As the travelers hikes through the inner journey, he would no doubt be confronted by his deepest fears, and for PiÃÂs his inner journey begins when ÃÂeverything he values in life is destroyedÃÂ and thus ÃÂhe is orphaned in the middle of the PacificÃÂ. With no sense of belonging to the situation, heÃÂs understandably afraid, and this is reflected on the darker tone and the use of short, skeletal sentences running parallel its imagery of ÃÂ being swallowed by the abstract black darknessÃÂ together with its conceit of death, gives an insight to PiÃÂs fractured state of mind. The fear of the uncertainty is also shown in ÃÂA tree fallen across the roadÃÂ, where the speaker of the poem, which through its inclusive nouns happen to be the responder, ÃÂhearÃÂ, ÃÂCrash of woodÃÂ then right after we ÃÂseeÃÂ ÃÂthrows down in front of usÃÂ. This use of active imagery combined with the onomatopoeia, reflects the sudden surprise of the traveler, of being approached by the fear.
Disaster strikes when we let the fear take control of us. I describes, fear as ÃÂthe only lifeÃÂs true opponentÃÂ and competently compares the elopement of fear as a battle between two forces, The personification and the abstract imagery accentuates the devious qualities of being consumed by fear. I In ÃÂA treeÃÂ ÃÂ the fear is described as a falling log, and this fear brought to life by the tempest its is described. This use of metaphoric technique reveals to the composer that fear has a mind of its own, it acts its own way. This inhibits the movement of the travelers to the journeyÃÂs destination.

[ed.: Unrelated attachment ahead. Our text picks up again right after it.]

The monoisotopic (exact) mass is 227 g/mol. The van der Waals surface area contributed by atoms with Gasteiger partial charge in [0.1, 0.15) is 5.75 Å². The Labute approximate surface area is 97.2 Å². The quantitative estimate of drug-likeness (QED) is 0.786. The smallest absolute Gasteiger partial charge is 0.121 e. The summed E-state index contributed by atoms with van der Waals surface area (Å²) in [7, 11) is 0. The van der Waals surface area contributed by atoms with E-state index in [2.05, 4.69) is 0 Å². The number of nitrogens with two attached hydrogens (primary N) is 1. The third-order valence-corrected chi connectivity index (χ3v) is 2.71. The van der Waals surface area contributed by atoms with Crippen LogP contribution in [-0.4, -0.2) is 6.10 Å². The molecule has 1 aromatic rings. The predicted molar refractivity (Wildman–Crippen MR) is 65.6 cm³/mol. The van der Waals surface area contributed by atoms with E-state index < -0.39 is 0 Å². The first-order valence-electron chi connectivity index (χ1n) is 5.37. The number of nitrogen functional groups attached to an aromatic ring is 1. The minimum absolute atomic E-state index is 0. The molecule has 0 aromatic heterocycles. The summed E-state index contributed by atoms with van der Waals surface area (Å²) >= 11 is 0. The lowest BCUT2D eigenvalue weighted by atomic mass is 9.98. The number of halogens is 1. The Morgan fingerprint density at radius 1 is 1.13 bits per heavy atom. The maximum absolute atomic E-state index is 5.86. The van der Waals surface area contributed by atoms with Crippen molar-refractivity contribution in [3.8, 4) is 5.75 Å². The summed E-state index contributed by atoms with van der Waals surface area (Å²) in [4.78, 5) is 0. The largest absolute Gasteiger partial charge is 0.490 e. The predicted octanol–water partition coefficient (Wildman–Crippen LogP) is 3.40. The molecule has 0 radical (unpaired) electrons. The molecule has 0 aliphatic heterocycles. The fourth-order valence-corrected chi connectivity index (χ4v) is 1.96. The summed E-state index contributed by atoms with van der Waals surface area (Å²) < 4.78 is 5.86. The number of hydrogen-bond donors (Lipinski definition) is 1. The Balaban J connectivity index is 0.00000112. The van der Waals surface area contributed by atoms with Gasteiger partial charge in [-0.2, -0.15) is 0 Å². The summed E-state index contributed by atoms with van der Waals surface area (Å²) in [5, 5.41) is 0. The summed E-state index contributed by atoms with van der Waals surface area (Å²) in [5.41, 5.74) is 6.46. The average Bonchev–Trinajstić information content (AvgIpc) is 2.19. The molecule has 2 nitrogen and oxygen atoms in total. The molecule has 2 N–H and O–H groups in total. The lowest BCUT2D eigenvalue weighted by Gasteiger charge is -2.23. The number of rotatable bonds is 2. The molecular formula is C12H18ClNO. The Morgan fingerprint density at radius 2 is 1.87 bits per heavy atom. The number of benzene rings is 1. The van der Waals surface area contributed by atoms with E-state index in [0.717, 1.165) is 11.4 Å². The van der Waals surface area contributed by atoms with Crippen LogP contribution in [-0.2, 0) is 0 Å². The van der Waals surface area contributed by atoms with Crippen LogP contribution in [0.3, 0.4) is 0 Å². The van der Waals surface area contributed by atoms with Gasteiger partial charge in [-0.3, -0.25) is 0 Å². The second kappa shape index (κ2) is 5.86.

Thus, the only way forward in an inner journey is to control our fear. For Pi the physical manifestation of all his fears is Richard Parker, the five hundred pound tiger, and crazily enough, comes to understand that ÃÂit was not me and him, it was him and meÃÂ. Thus the only way to guarantee his survival was by say taming the tiger. While not explicitly mentioned, the implement of this idiom, ironically helps us to further understand the ferocity of the fear. After he decides to overcome his fear, Pi says that ÃÂhis fear was dominated, and thus ÃÂhis panic was gone.ÃÂ This story, of life of pi is notable for its metaphysical structure, and through its flashbacks, Martel himself, states that ÃÂthis story will have an happy endingÃÂ, and throughout this story of conflicting interpretations, reveals to us the core importance of the inner journey, the willingness of a human to overcome his fear, and thus is an allegory to the human condition.
This theme is paralleled in ÃÂA tree...ÃÂ, in which the composer uses the tree is a symbolic gesture for an universal fear, thus the inclusive pronouns in the poem, such as we, and us. In the beginning of stanza three, comments that ÃÂYet, she knows the obstruction is in vain, we will not be put off by our final goal.ÃÂ Once again, the composer uses the personification to bring fear to life, explicitly states that the fear will not be able to put us off our final goal, thus humanity will overcome the battle with fear. This explicit statement contrasts with the vagueness of the rest of the poem, and thus shows us that the only certainty and the most important part is the humanÃÂs ability to overcome their fears.
Martel, Yann(Life of Pi)www.en.wikipedia.org/robert_frostwww.en.wikipedia.org/life_of_pi